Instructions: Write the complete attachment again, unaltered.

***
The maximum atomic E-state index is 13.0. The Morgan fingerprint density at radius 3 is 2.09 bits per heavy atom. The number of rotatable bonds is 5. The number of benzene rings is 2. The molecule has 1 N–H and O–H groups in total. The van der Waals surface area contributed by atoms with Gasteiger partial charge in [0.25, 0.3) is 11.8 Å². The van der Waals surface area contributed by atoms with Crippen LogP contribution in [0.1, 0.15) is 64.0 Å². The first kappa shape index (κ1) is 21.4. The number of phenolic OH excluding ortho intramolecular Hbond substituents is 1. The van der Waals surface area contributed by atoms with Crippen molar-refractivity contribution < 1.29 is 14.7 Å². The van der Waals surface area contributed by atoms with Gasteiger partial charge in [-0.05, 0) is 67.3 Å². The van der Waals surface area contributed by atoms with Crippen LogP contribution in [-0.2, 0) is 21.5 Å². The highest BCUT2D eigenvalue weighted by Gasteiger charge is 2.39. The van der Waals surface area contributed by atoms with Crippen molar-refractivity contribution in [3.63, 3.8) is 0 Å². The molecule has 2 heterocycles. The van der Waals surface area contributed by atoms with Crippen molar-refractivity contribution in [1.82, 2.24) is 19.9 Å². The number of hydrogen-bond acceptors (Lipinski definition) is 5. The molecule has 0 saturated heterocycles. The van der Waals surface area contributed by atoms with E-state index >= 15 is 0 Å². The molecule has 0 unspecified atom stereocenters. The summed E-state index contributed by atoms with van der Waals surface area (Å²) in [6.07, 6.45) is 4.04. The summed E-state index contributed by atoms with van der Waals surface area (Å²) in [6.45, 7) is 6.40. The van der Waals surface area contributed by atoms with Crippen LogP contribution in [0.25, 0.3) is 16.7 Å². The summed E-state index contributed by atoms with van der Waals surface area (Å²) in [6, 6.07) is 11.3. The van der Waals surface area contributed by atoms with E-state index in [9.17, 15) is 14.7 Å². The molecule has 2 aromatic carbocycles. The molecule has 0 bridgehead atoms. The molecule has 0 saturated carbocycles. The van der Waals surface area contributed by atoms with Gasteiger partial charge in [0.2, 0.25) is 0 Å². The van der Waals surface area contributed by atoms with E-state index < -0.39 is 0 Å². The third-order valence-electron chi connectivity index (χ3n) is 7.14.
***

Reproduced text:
The maximum atomic E-state index is 13.0. The Morgan fingerprint density at radius 3 is 2.09 bits per heavy atom. The number of rotatable bonds is 5. The number of benzene rings is 2. The molecule has 1 N–H and O–H groups in total. The van der Waals surface area contributed by atoms with Gasteiger partial charge in [0.25, 0.3) is 11.8 Å². The van der Waals surface area contributed by atoms with Crippen LogP contribution in [0.1, 0.15) is 64.0 Å². The first kappa shape index (κ1) is 21.4. The number of phenolic OH excluding ortho intramolecular Hbond substituents is 1. The van der Waals surface area contributed by atoms with Crippen molar-refractivity contribution < 1.29 is 14.7 Å². The van der Waals surface area contributed by atoms with Gasteiger partial charge in [-0.05, 0) is 67.3 Å². The van der Waals surface area contributed by atoms with Crippen LogP contribution in [-0.2, 0) is 21.5 Å². The highest BCUT2D eigenvalue weighted by Gasteiger charge is 2.39. The van der Waals surface area contributed by atoms with Crippen molar-refractivity contribution in [3.63, 3.8) is 0 Å². The molecule has 2 heterocycles. The van der Waals surface area contributed by atoms with Crippen molar-refractivity contribution in [1.82, 2.24) is 19.9 Å². The number of hydrogen-bond acceptors (Lipinski definition) is 5. The molecule has 0 saturated heterocycles. The van der Waals surface area contributed by atoms with E-state index >= 15 is 0 Å². The molecule has 0 unspecified atom stereocenters. The summed E-state index contributed by atoms with van der Waals surface area (Å²) in [6.07, 6.45) is 4.04. The summed E-state index contributed by atoms with van der Waals surface area (Å²) in [6.45, 7) is 6.40. The van der Waals surface area contributed by atoms with Crippen LogP contribution in [0.25, 0.3) is 16.7 Å². The summed E-state index contributed by atoms with van der Waals surface area (Å²) in [6, 6.07) is 11.3. The van der Waals surface area contributed by atoms with E-state index in [9.17, 15) is 14.7 Å². The molecule has 2 aromatic carbocycles. The molecule has 0 bridgehead atoms. The molecule has 0 saturated carbocycles. The van der Waals surface area contributed by atoms with Gasteiger partial charge in [0.2, 0.25) is 0 Å². The van der Waals surface area contributed by atoms with E-state index < -0.39 is 0 Å². The third-order valence-electron chi connectivity index (χ3n) is 7.14.